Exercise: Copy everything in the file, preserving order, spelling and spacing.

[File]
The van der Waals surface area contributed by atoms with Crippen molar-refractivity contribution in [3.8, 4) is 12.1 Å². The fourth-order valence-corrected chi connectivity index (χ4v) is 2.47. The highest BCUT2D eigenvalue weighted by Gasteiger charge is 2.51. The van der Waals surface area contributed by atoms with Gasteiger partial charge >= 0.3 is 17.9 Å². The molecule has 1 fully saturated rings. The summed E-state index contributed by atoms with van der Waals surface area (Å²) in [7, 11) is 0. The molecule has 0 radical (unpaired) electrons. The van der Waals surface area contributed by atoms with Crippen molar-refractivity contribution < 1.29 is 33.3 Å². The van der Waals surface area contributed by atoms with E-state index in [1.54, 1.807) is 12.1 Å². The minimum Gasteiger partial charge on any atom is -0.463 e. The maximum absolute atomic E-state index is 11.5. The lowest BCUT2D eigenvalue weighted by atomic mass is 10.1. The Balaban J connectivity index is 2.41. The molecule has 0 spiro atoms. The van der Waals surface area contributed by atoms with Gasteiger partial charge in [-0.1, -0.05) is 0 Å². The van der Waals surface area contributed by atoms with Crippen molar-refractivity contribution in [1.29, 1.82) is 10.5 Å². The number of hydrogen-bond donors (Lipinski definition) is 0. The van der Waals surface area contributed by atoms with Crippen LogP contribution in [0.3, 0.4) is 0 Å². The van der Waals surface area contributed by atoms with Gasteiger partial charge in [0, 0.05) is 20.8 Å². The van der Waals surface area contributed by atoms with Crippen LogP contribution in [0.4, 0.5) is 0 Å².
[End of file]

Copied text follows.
The van der Waals surface area contributed by atoms with Crippen molar-refractivity contribution in [3.8, 4) is 12.1 Å². The fourth-order valence-corrected chi connectivity index (χ4v) is 2.47. The highest BCUT2D eigenvalue weighted by Gasteiger charge is 2.51. The van der Waals surface area contributed by atoms with Gasteiger partial charge >= 0.3 is 17.9 Å². The molecule has 1 fully saturated rings. The summed E-state index contributed by atoms with van der Waals surface area (Å²) in [7, 11) is 0. The molecule has 0 radical (unpaired) electrons. The van der Waals surface area contributed by atoms with Crippen molar-refractivity contribution < 1.29 is 33.3 Å². The van der Waals surface area contributed by atoms with E-state index in [1.54, 1.807) is 12.1 Å². The minimum Gasteiger partial charge on any atom is -0.463 e. The maximum absolute atomic E-state index is 11.5. The lowest BCUT2D eigenvalue weighted by atomic mass is 10.1. The Balaban J connectivity index is 2.41. The molecule has 0 spiro atoms. The van der Waals surface area contributed by atoms with Gasteiger partial charge in [-0.1, -0.05) is 0 Å². The van der Waals surface area contributed by atoms with Crippen molar-refractivity contribution in [1.29, 1.82) is 10.5 Å². The number of hydrogen-bond donors (Lipinski definition) is 0. The van der Waals surface area contributed by atoms with Crippen LogP contribution in [0.3, 0.4) is 0 Å². The van der Waals surface area contributed by atoms with Gasteiger partial charge in [0, 0.05) is 20.8 Å². The van der Waals surface area contributed by atoms with Crippen LogP contribution in [0.4, 0.5) is 0 Å².